As International Women’s Day takes place on March 8, we have taken the opportunity to celebrate women in the fashion industry this week. As our feature reveals, when we asked industry insiders to nominate their inspirational women, there is plenty to shout about. However, the lack of females in the boardrooms of retail businesses shows we are a long way from gender equality.
Just last month, it was announced that companies with 250 or more employees will have the pay gap between men and women in the business measured in an attempt to publicly highlight those not paying equally across the sexes. Employers will also be obliged to publish the gender pay gap on their own websites.
Although this helpfully turns a spotlight on the issue and forces businesses to look at what they offer to ensure they are not discriminatory in any way, it should not just be about naming and shaming. Groups such as the Women’s Business Council and Women in Retail work hard not only to promote, but also to educate leaders in how to maximise women’s contribution to business.
To make it effective, companies must be offered support, guidelines and solutions on how to tackle the gap. The Women’s Business Council in particular highlights the need to remove obstacles that prevent women from reaching their full potential and really understanding what the barriers are.
As its website states: “Companies alone can’t be expected to change business culture in its entirety – but they can shape and influence their part of it.”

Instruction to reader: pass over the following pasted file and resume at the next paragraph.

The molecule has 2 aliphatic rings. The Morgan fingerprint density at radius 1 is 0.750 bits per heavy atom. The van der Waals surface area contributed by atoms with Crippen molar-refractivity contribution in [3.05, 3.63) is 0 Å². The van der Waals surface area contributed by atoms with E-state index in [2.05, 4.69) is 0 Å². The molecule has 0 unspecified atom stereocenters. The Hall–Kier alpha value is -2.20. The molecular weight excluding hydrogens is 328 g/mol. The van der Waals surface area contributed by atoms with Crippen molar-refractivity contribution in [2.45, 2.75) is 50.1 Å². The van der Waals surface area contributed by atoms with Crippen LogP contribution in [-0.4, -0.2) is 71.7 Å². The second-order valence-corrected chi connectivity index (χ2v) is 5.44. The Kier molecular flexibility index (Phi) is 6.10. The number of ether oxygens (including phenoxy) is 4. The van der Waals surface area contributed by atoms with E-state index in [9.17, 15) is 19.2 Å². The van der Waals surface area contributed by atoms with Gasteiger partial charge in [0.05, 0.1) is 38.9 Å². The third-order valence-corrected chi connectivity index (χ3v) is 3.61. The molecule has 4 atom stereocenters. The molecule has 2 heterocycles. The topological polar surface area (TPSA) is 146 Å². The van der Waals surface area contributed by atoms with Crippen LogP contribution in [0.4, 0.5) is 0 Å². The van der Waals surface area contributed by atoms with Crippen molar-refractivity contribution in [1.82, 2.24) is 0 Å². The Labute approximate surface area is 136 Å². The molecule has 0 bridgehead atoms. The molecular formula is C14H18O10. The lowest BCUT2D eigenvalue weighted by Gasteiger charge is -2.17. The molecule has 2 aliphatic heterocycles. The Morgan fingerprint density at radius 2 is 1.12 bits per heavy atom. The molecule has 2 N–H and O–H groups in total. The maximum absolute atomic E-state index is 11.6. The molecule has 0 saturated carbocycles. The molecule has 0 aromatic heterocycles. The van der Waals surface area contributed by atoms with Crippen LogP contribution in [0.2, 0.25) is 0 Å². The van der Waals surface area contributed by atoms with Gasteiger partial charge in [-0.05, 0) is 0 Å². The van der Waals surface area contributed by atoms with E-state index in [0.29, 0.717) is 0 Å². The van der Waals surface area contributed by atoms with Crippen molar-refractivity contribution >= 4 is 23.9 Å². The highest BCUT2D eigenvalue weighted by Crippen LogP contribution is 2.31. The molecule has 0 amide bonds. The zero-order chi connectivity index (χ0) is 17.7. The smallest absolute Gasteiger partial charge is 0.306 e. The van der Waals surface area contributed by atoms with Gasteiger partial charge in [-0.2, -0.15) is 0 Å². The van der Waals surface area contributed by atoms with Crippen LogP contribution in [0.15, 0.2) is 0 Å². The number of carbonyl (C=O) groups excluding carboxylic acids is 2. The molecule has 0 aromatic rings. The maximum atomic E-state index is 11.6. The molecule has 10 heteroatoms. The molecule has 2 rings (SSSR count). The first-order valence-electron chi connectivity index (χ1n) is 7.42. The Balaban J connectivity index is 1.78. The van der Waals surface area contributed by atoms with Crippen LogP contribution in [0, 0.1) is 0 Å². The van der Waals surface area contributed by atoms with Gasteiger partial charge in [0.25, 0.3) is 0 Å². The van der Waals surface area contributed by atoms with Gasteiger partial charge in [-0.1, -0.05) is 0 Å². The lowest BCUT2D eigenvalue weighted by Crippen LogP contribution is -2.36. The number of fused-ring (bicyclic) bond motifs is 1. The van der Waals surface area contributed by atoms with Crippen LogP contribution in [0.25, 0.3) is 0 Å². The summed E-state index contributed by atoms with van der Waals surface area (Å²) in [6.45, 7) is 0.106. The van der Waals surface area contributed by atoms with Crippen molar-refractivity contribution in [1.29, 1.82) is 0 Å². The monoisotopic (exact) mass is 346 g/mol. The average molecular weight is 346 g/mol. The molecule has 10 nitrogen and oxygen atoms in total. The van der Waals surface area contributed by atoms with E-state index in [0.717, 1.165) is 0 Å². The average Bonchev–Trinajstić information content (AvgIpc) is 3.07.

It is important that businesses see the true value of having a culture that celebrates a range of skills, attributes and sexes on the board, and not just see it as a box-ticking exercise.
A McKinsey report published last year showed that a diverse team results in a business more likely to outperform.
The report said: “While correlation does not equal causation (greater gender and ethnic diversity in corporate leadership doesn’t automatically translate into more profit), the correlation does indicate that when companies commit themselves to diverse leadership, they are more successful.”
The introduction of shared parental leave in April last year could also help to shift the mind-set and encourage equality across child care as well as at work. Women in the industry such as Belinda Earl, Wendy Hallett and Diane Von Furstenberg are all cited in our feature as great examples of managing the work/family life balance. Creating a culture that gives men the opportunity to also take a substantial amount of time off for parental leave encourages this shift towards men and women sharing all forms of work.
One area that is still faring worse than retail when it comes to gender balance is technology. Hugely influential figures such as Lastminute.com co-founder Martha Lane-Fox, Net-a-Porter founder Natalie Massenet and Apple’s senior vice-president of retail and online stores Angela Ahrendts are exceptional leaders in this sector, but female technology entrepreneurs are still far outnumbered by men.
Nevertheless, the women that have succeeded have and will continue to inspire a next generation of female leaders and entrepreneurs. Female leaders need to support aspiring professionals and mentor the next generation of talent.
One technology business that has made the commitment to equality across the business is etail giant eBay and the promise to create opportunities to all is stated publicly on its website. As it perfectly sums up: “Diversity matters. It makes us stronger, and makes us better.”